That’s my anguish. What follows was written later that same evening:
It’s the night before September 3—that will be six months to the day that Brooke’s been at South Davis. There are various ways to tell how much time has passed—not only by the rise and now decline of hot summer weather, or by how many full moons I’ve seen driving home late at night, or by the restlessness of the insurance company, sympathetic but concerned about whether Brooke is making sufficient “progress” that warrants keeping him in the hospital—after all, he’s been an inpatient for nine months now, fully covered, but he’s not off the vent and he hasn’t regained any real functionality except driving the power wheelchair by moving the joystick with his left hand. It would be a lot cheaper for them and all participants in this health-care plan (which include many readers of this blog) if Brooke were home, where all the care is assumed to be done by family members and almost nothing is covered.
After all, progress in vent-weaning has been, like everything else, glacially slow. First it was a couple of minutes off the vent, then 20 minutes, then seemingly months later it was an hour, and over the past months it’s been creeping upward, through many dips and setbacks. Brooke’s been told by the respiratory therapists that when he’s able to do six hours off the vent—reliably, and over a number of days—that they’ll consider downsizing the trach to the next smaller size, from an 8 to a 6, the next big step on the way to vent freedom. But for almost all his time here at South Davis, this goal—six vent-free hours—has seemed impossibly far away.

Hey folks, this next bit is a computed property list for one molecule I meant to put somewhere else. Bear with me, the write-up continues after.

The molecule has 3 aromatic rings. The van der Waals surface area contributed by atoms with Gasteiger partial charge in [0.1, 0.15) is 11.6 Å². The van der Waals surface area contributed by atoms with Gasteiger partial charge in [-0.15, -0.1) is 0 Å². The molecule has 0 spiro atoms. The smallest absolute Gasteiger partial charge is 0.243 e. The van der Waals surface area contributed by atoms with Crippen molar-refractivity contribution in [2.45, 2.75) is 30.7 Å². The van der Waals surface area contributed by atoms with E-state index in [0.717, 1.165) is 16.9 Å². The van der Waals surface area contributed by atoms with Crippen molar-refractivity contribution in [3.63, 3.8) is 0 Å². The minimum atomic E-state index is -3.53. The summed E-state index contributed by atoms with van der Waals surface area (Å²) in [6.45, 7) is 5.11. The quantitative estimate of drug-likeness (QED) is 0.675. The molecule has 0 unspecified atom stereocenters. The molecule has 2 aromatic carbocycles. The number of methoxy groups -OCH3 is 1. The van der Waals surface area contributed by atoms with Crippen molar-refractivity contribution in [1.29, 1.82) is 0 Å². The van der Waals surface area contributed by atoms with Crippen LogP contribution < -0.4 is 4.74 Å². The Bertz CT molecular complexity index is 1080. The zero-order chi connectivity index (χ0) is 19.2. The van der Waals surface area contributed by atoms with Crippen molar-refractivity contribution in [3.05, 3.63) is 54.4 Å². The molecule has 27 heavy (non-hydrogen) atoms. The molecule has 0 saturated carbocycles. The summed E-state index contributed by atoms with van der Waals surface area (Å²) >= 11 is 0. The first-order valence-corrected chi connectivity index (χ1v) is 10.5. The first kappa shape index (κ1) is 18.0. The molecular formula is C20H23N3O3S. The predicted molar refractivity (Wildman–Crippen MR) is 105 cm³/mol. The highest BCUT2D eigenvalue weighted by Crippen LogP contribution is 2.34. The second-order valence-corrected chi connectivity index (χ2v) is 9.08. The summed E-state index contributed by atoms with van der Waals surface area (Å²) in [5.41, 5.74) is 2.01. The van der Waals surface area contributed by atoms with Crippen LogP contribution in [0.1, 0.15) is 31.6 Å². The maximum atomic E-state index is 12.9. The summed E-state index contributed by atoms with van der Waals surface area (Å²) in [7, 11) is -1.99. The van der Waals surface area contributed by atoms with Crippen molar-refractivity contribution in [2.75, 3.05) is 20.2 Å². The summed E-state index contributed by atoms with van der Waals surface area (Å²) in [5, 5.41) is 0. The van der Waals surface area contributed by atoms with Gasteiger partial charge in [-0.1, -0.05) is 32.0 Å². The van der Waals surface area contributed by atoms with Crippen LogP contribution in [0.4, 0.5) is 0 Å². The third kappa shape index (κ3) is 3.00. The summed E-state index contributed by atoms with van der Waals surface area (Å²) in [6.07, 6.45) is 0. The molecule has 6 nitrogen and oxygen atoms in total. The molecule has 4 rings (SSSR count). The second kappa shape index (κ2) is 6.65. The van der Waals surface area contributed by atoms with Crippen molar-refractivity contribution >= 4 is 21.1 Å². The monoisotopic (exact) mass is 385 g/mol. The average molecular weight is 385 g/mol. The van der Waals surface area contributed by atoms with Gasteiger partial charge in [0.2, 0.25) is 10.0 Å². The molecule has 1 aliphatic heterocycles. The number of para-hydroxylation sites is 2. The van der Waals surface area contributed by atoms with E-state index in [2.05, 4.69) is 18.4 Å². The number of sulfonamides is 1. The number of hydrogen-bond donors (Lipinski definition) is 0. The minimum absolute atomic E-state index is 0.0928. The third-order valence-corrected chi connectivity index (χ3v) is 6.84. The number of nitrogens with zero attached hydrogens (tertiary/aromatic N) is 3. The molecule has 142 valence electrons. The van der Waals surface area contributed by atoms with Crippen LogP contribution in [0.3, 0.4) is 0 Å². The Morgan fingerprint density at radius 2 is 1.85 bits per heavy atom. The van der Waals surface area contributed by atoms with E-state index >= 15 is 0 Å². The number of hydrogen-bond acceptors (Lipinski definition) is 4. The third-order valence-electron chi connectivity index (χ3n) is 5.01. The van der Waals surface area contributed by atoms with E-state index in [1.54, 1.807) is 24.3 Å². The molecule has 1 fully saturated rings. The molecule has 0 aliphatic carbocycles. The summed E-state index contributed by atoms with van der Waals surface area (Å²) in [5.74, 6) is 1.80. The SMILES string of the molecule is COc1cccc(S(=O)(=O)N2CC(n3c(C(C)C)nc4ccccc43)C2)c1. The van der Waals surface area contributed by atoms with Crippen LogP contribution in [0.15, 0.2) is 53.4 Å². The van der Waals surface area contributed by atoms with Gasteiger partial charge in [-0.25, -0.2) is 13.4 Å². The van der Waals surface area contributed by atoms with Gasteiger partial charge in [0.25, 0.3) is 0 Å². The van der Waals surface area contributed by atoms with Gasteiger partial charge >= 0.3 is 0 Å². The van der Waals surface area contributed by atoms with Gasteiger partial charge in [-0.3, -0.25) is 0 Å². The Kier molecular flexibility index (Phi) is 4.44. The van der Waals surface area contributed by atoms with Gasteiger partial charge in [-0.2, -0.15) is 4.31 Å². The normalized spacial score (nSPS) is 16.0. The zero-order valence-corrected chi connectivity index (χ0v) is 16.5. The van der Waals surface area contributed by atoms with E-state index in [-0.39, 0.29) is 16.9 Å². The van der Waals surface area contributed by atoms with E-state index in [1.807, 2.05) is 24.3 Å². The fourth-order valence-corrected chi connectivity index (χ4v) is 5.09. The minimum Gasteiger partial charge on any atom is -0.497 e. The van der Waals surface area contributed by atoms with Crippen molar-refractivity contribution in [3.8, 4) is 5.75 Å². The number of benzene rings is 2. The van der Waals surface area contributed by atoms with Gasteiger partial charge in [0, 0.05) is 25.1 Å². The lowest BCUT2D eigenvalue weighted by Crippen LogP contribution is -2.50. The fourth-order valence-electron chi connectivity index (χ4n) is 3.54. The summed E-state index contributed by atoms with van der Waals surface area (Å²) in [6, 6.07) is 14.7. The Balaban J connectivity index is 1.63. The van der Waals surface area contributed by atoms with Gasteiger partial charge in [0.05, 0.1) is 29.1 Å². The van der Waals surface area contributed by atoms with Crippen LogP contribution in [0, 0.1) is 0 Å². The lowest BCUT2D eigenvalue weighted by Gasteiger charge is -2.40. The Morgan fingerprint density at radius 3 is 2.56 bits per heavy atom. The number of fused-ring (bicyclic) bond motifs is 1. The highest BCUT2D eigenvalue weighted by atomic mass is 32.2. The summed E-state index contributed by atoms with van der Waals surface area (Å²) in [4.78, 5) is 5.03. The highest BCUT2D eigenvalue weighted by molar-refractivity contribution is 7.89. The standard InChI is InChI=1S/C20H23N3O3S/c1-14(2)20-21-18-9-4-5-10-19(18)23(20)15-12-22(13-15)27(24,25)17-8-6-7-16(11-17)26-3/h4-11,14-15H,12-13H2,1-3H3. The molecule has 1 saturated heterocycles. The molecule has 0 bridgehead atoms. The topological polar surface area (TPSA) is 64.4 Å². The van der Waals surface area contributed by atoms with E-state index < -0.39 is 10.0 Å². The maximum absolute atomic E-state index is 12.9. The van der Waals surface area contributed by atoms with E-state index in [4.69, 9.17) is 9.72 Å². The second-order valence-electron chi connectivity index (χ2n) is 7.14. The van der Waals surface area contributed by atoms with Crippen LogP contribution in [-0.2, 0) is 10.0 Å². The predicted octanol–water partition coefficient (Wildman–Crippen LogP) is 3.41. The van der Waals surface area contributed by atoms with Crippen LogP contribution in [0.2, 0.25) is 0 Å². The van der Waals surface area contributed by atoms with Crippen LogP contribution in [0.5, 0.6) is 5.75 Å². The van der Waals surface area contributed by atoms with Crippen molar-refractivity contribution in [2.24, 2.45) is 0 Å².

Tonight, he made six hours for the first time. Two and a half in the morning; two in the afternoon; and hour and a half in the evening, after a very nice meal with a great friend who’d just flown in from Maine, eating Chicken Marengo I think it’s called that had been in the freezer since it was left on the doorstep some weeks ago by an old college classmate. After dinner Brooke settled back into the bed, listening to a recording of slack key guitar that seems to have just the right beat for breathing, fixing his eyes on the photograph of a small but perfect alabaster Buddha he’d taken in a remote temple somewhere in Myanmar when we were there last year.
Six hours! After he made it to the six-hour mark, at eleven o’clock at night, he said that during that last hour and a half off the vent he’d been thinking in a fully mature way. He spoke of a kind of serenity, a serenity he said about how (and now I’m quoting) a very active person, who had always sought to be independent, transitions to depending on support in almost every way. He said he knows he may not regain much more feeling or more movement, and that (now I’m not quoting) there may not be much that develops beyond the only real function he now has, moving the joystick on the wheelchair. He intimated that he knows this and could recognize it while he was trach-masking; but he also said it was a completely serene moment, perhaps (and now I’m quoting again) the most serene moment of his life.
Perhaps we’re not on quite the same page. But then, perhaps that’s not such a bad thing.